Youth urged to promote peace
Young people were today reminded that they have a role to play in maintaining peace in the society.
The reminder came from Reverend Reginald Knight during the multi-faith service held this morning in recognition of Commonwealth Day at the Calvary Moravian Church in Bridgetown.
Knight told the young people in the congregation that they needed to be more caring towards their peers.
“You are all individuals with differences in opinion; however, you can avoid unnecessary conflict and breakdown of peace. You accept the fact that though you may not always see eye to eye you can learn to respect each other and value each other’s opinion, being cognizant about how one’s actions can affect another. Listen to words of various organizations represented here. Christ calls us to take our roles seriously and be more responsible towards each other. Each one should love your brother as you love yourself,” he told them.
Knight also urged the adults gathered to remind the youth that peace was the best solution.
“We the adults have the responsibility; we need to remind the young people in our midst that they aren’t here by accident. We need to remind them that they too have a role to play to maintain peace. You need to remind them that they are young and are future leaders and we are asking them to be examples among their peers. We must try hard to help them understand the need to acquire the skills of conflict resolution and reconciliation,” he added.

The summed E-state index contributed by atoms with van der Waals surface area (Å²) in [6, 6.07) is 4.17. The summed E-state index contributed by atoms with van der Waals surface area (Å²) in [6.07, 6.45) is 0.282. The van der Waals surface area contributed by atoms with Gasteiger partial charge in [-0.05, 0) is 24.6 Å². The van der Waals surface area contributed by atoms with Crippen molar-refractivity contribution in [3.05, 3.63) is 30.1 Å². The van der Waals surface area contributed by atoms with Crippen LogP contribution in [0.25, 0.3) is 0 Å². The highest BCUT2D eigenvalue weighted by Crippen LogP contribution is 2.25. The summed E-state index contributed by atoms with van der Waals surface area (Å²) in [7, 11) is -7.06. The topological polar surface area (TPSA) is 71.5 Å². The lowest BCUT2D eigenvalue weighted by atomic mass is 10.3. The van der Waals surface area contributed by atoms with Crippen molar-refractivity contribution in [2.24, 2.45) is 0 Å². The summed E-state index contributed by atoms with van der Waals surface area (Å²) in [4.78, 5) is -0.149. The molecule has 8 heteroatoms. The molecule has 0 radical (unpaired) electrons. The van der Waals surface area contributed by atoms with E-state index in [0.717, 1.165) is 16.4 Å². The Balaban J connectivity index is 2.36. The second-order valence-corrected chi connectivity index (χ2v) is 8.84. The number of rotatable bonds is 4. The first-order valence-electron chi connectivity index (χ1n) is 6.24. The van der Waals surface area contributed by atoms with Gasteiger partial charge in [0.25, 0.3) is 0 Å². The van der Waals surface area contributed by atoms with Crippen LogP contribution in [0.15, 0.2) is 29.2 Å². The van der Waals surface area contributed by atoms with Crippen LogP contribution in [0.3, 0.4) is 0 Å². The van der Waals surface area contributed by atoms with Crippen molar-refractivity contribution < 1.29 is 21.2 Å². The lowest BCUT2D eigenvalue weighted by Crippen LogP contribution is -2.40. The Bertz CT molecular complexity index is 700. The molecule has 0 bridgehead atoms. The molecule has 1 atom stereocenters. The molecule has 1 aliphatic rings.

Governor General Sir Elliott Belgrave was also in attendance and delivered Her Majesty’s Commonwealth Day message which made reference to the Queen’s baton which will travel from country to country ahead of the Commonwealth Games.
It read in part: “By the time it reaches its final destination, the Queen’s baton would have brought together almost 2.5 million people who share a special connection . . . . Contained within the baton will be a special message that will be opened and read in Australia next year. There’s an even more powerful message to be seen as the baton passes from hand to hand, shore to mountaintop, to cities, towns and villages – it’s the message of a peace-building Commonwealth. The cornerstone of this peace is founded on simply respect and understanding for one another.”
Commonwealth Day marks the official launch of the Queen’s Baton Relay which began from Buckingham Palace in London today. The baton is due to arrive in Barbados from St Lucia on June 10, where it will tour the island before heading to Dominica on June 14. It will end in Australia on April 4, 2018, for the opening ceremony of the Commonwealth Games.
In his address, Barbados Olympic Association president Steve Stoute emphasized the significance of both Commonwealth Day and the Commonwealth Games as avenues to highlight the use of sport to promote social cohesion.